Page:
Of more immediate concern are what Conway calls the fantasies of the Leavers the problem with which, he says, “is not merely their incoherence but that they are mostly bunk”.

In spite of what they maintain is the situation:

  • Net migration since 1990 from outside the EU has been three times greater than the flows from the EU.
  • UK product markets are less regulated than almost any other country in the developed world.
  • Britain’s labour market is less controlled than any other European nation.

The unpalatable truth is that Britain is knee-deep in regulations because that’s the way we like it. Why else did we introduce some workplace regulations (on maternity leave, on unfair dismissal, on holidays) that go beyond EU requirements? Why else did we go further than the European habitats directive with our laws on dredging in harbours? Why else did we legislate to reduce emissions by far more than the rest of the continent?

The important thing to remember in all this is that one of the supposedly strongest arguments that the Leavers have put forward is that we will be able to make our own rules. Well, there is the evidence that we already do and we persist in making them more onerous than the EU requires us to. With the result that, as Operation Comfort Blanket tries to convince us, we won’t really notice much difference. We’ll still be up to our eyeballs in the same red tape, the only difference being that we can’t blame Brussels for it!

So where is the logical argument for leaving? I’m still waiting …

 

Posted in Uncategorized | Tagged , , , | Leave a comment

Never closer union

ONE OF the scare stories perpetrated by the Leavers in their version of Project Fear is the long out-dated idea (and now myth) that one of the aims of the EU is the establishment of a United States of Europe.

Nothing could be further from the truth.

It is worth spending some time reading the various treaties which established the EU, starting with the 1957 Treaty of Rome, in order to find out exactly what it is what was envisaged and planned for at various stages of its development.

The Preamble to the Treaty of Rome begins:

DETERMINED to lay the foundations of an ever closer union among the peoples of Europe,

which is a fairly clear statement of the intentions of those who set up the Common Market in the first place. But note the wording — “an ever closer union among the peoples of Europe” — and the clauses that follow. which refer to “common action to eliminate the barriers which divide Europe” which “calls for concerted action in order to guarantee steady expansion, balanced trade and fair competition”,”the constant improvement of …living and working conditions …”, “reducing the differences existing between the various regions and the backwardness of the less favoured regions”, and so on and so forth.

On the other hand while ever closer union may be an aspiration, the EU itself makes clear that different countries with different requirements will proceed aiming different paths and at different speeds. Or, in other words, “ever closer union” can mean pretty much what individual countries want it to mean.

The European Council said in June 2014 that:

the concept of ever closer union allows for different paths of integration for different countries, allowing those that want to deepen integration to move ahead, while respecting the wish of those who do not want to deepen any further.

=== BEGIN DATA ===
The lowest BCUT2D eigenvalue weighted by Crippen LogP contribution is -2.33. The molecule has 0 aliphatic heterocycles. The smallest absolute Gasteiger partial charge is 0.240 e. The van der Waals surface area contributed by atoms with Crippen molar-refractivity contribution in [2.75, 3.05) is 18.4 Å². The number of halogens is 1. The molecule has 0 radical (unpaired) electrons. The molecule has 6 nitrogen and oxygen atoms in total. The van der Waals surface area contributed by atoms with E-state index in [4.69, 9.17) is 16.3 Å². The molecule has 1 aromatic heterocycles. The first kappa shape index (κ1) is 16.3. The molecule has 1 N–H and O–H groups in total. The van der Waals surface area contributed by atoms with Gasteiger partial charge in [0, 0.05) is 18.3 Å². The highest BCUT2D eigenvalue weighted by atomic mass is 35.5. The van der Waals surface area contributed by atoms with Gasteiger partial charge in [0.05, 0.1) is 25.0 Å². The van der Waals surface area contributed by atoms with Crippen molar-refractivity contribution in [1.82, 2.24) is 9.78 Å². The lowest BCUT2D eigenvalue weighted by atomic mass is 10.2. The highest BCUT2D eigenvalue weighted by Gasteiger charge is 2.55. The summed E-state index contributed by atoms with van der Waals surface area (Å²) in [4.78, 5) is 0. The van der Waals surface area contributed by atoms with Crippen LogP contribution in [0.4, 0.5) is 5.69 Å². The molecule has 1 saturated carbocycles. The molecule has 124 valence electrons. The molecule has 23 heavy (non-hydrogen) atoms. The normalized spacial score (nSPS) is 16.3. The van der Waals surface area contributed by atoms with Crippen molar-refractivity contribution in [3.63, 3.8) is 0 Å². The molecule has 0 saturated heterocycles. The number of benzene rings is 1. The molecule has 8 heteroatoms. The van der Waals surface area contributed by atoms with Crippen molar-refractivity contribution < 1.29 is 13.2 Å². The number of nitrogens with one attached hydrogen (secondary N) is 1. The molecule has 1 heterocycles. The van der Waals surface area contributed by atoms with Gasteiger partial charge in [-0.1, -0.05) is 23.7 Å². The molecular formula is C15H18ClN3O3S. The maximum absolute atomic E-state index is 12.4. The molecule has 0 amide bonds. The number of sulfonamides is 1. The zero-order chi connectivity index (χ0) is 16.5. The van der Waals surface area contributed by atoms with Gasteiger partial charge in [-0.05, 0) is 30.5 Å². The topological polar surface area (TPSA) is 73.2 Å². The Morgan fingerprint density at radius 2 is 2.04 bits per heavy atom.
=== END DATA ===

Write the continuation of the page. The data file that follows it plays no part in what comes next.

The best place to look for an honest appraisal of what this, and much else in this debate, really means is the web site ‘Full Fact’ and in relation to “ever closer union” herehere, and here.

Once again we see that the Leavers are being less than totally frank and that their version of Project Fear is still alive and well.

On another tack the ability of the Remain campaign to shoot itself in the foot shows no sign of diminishing with an inept interview this morning by Amber Rudd who appears as incapable as any of her predecessors at DECC at escaping from the grips of the eco-idiots that pass for civil servants in her department.

It is hard to know what has been dangled in front  of the eyes of the ministers in this government (or added to their morning coffee, perhaps) to make them think that the nuclear power station proposed for Hinkley Point makes any kind of economic sense but to hear the responsible minister attempt to convince the public that the price of electricity from this white elephant will compare favourably with wind-generated electricity does call her fitness for office into question.

Likewise the idea that Brexit would mean massive increases in bills is simply not the case.

It really is long past time for that whole department to be shut down and the responsibility for UK energy policy transferred to Trade & Industry where it can be run by engineers instead of social science graduates with ideas about the environment that most of us got over in our teens.

 

 

Posted in Uncategorized | Tagged , , , , | Leave a comment

“All for the best …

… in the best of all possible worlds” (Voltaire, Candide)

AS THE Brexiteers ramp up their obsession with “Project Fear” so they expect us to overlook their own Panglossian equivalent: Operation Comfort Blanket.

With Captain Bernard Jenkin in command yesterday they enlisted the aid of the most unlikely attack dog yet released, Telegraph columnist Julia Hartley-Brewer, to yap at the ankles of the unfortunate French economy minister Emmanuel Macon whose only sin was to remind anyone who cares to listen — which does not include the Leavers — that there is no guarantee that France will continue to co-operate with the UK when it comes to having several thousand illegal wannabe immigrants taking up space, time and public money disrupting Channel traffic.